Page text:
Driving is great fun, but it’s also a huge responsibility. When you’re learning to drive that responsibility is shared between the learner driver and their instructor, or the supervising driver in the passenger seat. There’s someone to help correct mistakes, and to make sure you don’t do anything dangerous. When you pass the practical test, you’ve proven that you know how to drive safely. But all of a sudden that safety net disappears. Newly qualified drivers are at a greater risk of crashing than other drivers, and rural roads pose the greatest challenge.
You really need to have your wits about you when driving on country roads. There are potential hazards around every corner. Here are just a few of them…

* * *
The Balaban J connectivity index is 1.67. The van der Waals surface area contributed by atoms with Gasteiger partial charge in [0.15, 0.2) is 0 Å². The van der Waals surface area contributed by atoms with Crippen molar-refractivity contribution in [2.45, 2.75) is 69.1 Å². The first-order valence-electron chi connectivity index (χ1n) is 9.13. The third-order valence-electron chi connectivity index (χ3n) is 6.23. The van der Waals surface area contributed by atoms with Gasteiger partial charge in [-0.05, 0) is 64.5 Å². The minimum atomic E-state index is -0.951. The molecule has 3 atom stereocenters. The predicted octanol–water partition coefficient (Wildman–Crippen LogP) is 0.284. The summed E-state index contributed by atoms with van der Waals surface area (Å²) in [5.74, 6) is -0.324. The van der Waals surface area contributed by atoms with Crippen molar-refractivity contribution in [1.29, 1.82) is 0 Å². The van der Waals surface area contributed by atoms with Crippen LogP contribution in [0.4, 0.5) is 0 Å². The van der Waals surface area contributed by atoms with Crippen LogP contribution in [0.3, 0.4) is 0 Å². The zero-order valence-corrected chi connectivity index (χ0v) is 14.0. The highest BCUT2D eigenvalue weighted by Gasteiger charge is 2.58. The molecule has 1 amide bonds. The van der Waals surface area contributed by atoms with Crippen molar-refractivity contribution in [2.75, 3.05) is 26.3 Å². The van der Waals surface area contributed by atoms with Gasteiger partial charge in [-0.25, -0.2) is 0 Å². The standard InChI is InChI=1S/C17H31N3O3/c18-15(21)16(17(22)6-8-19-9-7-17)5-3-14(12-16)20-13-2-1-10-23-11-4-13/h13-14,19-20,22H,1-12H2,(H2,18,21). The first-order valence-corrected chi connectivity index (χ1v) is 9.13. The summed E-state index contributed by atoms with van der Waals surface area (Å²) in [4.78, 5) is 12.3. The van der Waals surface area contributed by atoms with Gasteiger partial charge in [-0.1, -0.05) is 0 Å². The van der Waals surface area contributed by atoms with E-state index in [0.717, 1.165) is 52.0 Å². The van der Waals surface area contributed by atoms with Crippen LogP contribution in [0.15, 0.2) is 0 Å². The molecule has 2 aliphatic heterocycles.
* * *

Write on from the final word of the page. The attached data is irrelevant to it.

● Poor road surfaces – watch out for those potholes!
● Mud (and worse!) – expect muck near farms, which could make the road very slippery.
● Changing visibility – hedgerows can obscure the sun, and driving through woodland light can come and go in an instant.
● Lighting – minor rural roads won’t have street lamps, so be ready for hazards to suddenly appear.
● Black ice – minor roads may not be gritted in winter, and ice can lurk in shady patches.
● Junctions – particular care is needed at crossroads and T-junctions, as traffic may be approaching at much higher speeds than in town.
● Farm vehicles – big and slow-moving, so you really don’t want to take a bend too fast and find one coming towards you.
● Horses, cyclists, motorcyclists – there are lots of vulnerable road users in the country. Treat them with respect as they have the right to use the road too!
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